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Creative Intelligence

Can machines be creative? Examining the capacity for creative thought

Creativity is often considered a distinctive feature of human or human-like intelligence. Scientists and artists struggle to explain their creativity: often resorting to all-too-easy creation myths (Newton’s apple, for instance), appealing to the divine, or to the immense complexity and idiosyncrasy of the human mind. This leads to a famous objection: given the complexity and mystery of creative thought, it is unlikely that artificial machines will ever be truly creative, and thus will never truly be intelligent.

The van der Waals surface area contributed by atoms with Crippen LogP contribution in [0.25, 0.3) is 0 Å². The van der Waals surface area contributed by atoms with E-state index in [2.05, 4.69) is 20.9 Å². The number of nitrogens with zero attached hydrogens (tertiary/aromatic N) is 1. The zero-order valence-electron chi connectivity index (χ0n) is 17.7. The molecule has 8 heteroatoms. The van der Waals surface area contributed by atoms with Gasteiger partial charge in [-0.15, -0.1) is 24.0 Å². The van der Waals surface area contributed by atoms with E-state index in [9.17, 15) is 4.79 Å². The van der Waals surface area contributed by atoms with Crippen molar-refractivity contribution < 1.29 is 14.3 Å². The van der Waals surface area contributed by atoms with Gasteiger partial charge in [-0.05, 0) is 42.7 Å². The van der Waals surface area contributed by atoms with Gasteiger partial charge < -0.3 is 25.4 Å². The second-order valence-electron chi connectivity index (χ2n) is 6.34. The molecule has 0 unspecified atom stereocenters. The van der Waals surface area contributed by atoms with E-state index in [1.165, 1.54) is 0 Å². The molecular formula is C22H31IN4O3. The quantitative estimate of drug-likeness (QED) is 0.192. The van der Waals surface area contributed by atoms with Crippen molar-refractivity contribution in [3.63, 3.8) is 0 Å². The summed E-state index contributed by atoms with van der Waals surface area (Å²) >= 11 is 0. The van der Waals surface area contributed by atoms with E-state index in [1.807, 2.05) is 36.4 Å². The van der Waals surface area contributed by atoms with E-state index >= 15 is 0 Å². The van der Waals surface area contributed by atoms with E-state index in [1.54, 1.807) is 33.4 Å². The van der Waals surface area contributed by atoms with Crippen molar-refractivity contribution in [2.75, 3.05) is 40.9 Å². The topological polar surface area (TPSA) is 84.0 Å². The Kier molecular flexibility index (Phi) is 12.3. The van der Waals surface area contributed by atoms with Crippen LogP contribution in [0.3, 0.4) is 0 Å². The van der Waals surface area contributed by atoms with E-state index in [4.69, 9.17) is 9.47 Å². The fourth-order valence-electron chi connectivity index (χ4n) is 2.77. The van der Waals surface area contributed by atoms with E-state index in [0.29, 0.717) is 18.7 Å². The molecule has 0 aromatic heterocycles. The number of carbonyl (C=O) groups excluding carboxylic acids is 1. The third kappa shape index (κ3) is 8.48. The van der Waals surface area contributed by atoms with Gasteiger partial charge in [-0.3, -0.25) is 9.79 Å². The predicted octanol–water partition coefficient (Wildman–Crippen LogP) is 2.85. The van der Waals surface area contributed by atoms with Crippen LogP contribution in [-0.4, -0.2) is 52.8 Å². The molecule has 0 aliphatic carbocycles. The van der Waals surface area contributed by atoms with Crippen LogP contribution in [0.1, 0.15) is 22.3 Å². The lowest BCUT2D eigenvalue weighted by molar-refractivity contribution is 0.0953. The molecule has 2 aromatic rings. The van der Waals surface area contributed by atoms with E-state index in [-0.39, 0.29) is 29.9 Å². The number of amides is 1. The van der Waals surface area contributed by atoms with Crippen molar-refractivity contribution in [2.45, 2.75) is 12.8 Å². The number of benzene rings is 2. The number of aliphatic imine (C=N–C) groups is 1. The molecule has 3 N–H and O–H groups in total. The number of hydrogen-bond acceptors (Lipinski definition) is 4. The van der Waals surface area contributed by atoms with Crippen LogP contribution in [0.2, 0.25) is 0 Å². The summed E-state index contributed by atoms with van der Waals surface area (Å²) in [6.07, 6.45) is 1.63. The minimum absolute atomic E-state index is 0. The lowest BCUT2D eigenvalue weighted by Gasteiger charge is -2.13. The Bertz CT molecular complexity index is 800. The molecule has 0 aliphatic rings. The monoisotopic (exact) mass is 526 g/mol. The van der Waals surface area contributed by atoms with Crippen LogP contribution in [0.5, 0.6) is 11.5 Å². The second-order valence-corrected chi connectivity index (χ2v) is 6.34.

Although most research on creativity has targeted adult humans, we think it matters for many endeavors, including evolutionary biology, developmental and comparative psychology, AI, and robotics. In these sciences, notions such as ‘curiosity’, ‘insight’, ‘innovation’ and ‘flexibility’ play critical roles. Such notions can be understood as different aspects of creativity, and brought into dialogue with each other. By making creativity’s role in these disciplines explicit, analyzing notions such as understanding and insight, we aim to enable fruitful exchange between fields, and provide fresh insights into the nature of creativity, intelligence, and human uniqueness.

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